Judges and prosecutors have to display poise and wisdom when posting online, because their opinions influence society's perception of the judiciary, reads one of the conclusions of a conference to release good practice guidance for magistrates using social media or online platforms."There are three major issues - firstly, judges and prosecutors should refrain from statements that would undermine their professional authority as magistrates; secondly, judges and prosecutors should refrain from statements that impede fair and just judgment; and thirdly, magistrates should be aware of the consequences that their extra-professional activities have on the way they perform their duties. When a judge or prosecutor intends to post messages on a social medium, they must be aware that it influences the perception of the society over the judicial system and, on the other hand, when making such a posting, they must know that no matter how many confidentiality parameters there might be attached to such post it is also a public post," according to project manager Evelina Oprina of the Supreme Council of Magistrates (CSM).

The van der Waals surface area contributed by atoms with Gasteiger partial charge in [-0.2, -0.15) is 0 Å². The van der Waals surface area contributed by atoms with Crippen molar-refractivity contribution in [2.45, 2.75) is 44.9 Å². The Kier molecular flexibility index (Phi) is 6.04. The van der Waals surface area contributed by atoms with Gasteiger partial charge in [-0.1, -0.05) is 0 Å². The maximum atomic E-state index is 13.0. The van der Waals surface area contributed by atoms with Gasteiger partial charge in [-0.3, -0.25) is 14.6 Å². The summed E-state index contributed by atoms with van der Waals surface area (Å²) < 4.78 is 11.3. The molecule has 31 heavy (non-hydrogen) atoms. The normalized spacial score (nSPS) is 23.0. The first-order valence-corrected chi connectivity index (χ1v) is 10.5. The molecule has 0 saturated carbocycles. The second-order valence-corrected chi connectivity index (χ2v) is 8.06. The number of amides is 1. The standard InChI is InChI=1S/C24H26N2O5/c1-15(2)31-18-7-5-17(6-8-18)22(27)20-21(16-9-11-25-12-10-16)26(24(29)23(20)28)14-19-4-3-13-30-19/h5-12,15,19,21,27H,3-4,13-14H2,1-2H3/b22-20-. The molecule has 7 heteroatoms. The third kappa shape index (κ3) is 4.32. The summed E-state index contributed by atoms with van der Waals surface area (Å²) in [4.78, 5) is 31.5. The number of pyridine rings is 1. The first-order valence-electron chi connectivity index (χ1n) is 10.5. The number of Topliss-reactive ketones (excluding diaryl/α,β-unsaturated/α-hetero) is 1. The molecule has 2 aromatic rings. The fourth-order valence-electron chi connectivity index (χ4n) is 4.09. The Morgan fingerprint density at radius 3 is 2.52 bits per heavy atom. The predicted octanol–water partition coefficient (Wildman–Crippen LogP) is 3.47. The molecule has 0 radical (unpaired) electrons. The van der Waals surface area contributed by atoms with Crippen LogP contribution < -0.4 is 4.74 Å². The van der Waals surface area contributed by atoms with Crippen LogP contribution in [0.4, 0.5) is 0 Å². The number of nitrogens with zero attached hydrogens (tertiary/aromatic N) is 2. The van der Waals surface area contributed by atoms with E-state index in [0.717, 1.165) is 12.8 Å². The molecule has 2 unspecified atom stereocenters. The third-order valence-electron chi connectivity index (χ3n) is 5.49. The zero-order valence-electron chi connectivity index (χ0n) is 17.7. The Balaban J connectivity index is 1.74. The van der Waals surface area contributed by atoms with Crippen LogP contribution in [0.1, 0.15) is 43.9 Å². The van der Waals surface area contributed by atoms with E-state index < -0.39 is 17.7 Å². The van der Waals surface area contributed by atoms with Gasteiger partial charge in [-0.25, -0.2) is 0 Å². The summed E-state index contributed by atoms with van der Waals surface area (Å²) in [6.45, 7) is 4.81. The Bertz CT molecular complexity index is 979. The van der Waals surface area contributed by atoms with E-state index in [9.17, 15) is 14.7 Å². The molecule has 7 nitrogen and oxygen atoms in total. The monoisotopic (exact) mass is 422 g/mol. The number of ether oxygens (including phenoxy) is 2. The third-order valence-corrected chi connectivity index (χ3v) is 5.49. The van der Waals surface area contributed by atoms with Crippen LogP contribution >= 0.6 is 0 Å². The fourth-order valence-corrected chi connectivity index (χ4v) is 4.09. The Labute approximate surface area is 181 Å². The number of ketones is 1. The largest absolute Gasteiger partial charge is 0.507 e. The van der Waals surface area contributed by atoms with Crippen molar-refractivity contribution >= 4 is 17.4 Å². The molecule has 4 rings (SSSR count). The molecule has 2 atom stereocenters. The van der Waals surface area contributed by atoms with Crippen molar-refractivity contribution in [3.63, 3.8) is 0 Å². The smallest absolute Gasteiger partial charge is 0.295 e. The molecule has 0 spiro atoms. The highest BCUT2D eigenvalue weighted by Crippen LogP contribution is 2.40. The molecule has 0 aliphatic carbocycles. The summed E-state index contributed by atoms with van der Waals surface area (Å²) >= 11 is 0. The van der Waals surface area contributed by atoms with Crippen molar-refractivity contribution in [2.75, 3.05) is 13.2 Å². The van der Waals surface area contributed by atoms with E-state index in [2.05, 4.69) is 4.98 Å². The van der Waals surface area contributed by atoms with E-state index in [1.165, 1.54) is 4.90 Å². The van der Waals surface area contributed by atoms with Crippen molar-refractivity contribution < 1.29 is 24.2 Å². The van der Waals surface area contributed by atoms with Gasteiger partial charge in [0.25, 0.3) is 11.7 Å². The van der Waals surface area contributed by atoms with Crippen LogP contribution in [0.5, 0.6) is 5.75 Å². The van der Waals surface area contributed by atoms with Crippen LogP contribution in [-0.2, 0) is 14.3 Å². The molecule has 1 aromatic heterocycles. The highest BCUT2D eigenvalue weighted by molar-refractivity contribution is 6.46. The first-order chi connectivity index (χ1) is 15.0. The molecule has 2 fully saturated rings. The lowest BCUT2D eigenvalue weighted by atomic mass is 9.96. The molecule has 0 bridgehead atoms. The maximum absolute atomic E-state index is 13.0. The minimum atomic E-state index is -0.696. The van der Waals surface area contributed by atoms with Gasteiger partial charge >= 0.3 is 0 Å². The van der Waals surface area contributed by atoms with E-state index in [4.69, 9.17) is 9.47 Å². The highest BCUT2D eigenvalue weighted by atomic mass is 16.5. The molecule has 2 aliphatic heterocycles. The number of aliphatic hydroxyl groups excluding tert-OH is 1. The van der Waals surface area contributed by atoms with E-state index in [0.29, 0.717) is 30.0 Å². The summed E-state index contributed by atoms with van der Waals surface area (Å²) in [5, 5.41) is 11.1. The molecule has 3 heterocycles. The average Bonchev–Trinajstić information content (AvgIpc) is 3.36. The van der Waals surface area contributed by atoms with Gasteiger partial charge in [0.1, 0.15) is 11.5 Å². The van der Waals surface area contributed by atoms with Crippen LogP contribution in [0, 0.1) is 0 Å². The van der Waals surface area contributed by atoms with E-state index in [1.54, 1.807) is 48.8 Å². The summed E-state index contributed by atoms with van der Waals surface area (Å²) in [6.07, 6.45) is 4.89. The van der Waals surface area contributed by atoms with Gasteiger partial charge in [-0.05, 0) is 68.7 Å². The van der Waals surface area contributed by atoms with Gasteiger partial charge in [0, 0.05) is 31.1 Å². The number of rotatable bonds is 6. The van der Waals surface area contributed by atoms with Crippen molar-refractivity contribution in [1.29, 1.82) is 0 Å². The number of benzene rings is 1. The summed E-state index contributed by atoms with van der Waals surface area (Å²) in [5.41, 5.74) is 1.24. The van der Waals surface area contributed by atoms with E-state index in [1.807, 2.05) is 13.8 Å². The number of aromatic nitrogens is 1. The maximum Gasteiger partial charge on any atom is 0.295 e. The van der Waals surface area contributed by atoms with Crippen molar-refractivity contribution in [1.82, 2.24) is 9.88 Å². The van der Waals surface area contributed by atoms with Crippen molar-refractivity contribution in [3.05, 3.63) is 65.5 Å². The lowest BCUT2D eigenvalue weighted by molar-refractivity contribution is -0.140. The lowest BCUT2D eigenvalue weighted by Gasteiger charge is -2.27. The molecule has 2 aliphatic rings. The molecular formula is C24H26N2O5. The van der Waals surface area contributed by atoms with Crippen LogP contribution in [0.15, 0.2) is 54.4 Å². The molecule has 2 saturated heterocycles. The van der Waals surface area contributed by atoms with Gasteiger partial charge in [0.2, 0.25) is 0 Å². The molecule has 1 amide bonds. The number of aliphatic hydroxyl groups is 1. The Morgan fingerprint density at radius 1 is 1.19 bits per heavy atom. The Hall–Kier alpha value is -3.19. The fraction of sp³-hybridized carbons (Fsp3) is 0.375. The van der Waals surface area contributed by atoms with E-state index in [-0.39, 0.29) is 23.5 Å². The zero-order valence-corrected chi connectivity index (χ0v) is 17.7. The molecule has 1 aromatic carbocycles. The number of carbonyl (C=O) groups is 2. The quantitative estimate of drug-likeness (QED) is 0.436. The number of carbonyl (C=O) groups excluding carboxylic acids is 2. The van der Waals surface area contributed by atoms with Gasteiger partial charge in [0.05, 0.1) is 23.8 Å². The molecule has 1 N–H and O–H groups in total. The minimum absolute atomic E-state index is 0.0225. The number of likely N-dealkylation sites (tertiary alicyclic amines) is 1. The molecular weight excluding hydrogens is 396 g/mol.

Chair of the Supreme Court of Justice and Cassation (ICCJ), Nicoleta Tint warned about situations in which some magistrates were perceived by the public opinion as biased or subjected to different external influences as a result of their choice in using online platforms.
"On the other hand, the same social media are used by fellow magistrates, by institutions in the judicial system for expressing relevant legal opinions, for the legal education of the public, as well as for promoting increased openness of justice to the society and citizens. I think that it should not be denied that most of the magistrate colleagues use the online platforms not in their professional quality, but as private persons, persons who want to be in contact with their close ones, who want to follow topics of interest to themselves or to be informed on topics that do not necessarily concern their professional activity," said Tint.